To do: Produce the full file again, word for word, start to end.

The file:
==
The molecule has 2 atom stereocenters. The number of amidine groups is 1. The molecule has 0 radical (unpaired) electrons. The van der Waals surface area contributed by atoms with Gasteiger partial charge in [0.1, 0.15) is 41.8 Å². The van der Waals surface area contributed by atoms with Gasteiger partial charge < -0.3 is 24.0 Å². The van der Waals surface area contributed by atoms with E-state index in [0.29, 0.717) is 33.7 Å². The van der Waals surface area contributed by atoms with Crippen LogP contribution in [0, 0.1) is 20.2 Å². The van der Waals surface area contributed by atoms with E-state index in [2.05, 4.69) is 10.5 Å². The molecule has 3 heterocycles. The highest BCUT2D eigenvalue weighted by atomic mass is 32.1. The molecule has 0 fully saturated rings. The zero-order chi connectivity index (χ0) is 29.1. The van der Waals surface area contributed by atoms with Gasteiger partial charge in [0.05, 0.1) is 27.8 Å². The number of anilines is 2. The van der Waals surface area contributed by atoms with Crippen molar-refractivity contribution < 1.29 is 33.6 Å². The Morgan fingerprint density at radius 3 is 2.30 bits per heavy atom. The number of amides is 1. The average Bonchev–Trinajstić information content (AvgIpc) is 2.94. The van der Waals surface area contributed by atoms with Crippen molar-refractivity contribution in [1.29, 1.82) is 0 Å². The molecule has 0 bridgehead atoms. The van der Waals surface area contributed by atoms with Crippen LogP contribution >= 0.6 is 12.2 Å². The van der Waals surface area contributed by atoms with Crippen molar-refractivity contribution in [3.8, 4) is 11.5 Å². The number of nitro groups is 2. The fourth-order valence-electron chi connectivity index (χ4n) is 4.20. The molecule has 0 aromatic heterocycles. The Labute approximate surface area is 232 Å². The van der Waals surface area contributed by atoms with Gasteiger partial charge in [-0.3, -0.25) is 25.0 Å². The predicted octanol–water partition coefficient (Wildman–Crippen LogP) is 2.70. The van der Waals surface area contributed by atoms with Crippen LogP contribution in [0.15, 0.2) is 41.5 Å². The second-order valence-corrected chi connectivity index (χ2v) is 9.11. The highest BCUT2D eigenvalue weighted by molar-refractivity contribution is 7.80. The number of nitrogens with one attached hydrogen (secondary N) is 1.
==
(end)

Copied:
The molecule has 2 atom stereocenters. The number of amidine groups is 1. The molecule has 0 radical (unpaired) electrons. The van der Waals surface area contributed by atoms with Gasteiger partial charge in [0.1, 0.15) is 41.8 Å². The van der Waals surface area contributed by atoms with Gasteiger partial charge < -0.3 is 24.0 Å². The van der Waals surface area contributed by atoms with E-state index in [0.29, 0.717) is 33.7 Å². The van der Waals surface area contributed by atoms with Crippen LogP contribution in [0, 0.1) is 20.2 Å². The van der Waals surface area contributed by atoms with E-state index in [2.05, 4.69) is 10.5 Å². The molecule has 3 heterocycles. The highest BCUT2D eigenvalue weighted by atomic mass is 32.1. The molecule has 0 fully saturated rings. The zero-order chi connectivity index (χ0) is 29.1. The van der Waals surface area contributed by atoms with Gasteiger partial charge in [0.05, 0.1) is 27.8 Å². The number of anilines is 2. The van der Waals surface area contributed by atoms with Crippen molar-refractivity contribution < 1.29 is 33.6 Å². The Morgan fingerprint density at radius 3 is 2.30 bits per heavy atom. The number of amides is 1. The average Bonchev–Trinajstić information content (AvgIpc) is 2.94. The van der Waals surface area contributed by atoms with Crippen molar-refractivity contribution in [1.29, 1.82) is 0 Å². The molecule has 0 bridgehead atoms. The van der Waals surface area contributed by atoms with Crippen LogP contribution >= 0.6 is 12.2 Å². The van der Waals surface area contributed by atoms with Crippen molar-refractivity contribution in [3.8, 4) is 11.5 Å². The number of nitro groups is 2. The fourth-order valence-electron chi connectivity index (χ4n) is 4.20. The molecule has 0 aromatic heterocycles. The Labute approximate surface area is 232 Å². The van der Waals surface area contributed by atoms with Gasteiger partial charge in [-0.3, -0.25) is 25.0 Å². The predicted octanol–water partition coefficient (Wildman–Crippen LogP) is 2.70. The van der Waals surface area contributed by atoms with Crippen LogP contribution in [0.15, 0.2) is 41.5 Å². The second-order valence-corrected chi connectivity index (χ2v) is 9.11. The highest BCUT2D eigenvalue weighted by molar-refractivity contribution is 7.80. The number of nitrogens with one attached hydrogen (secondary N) is 1.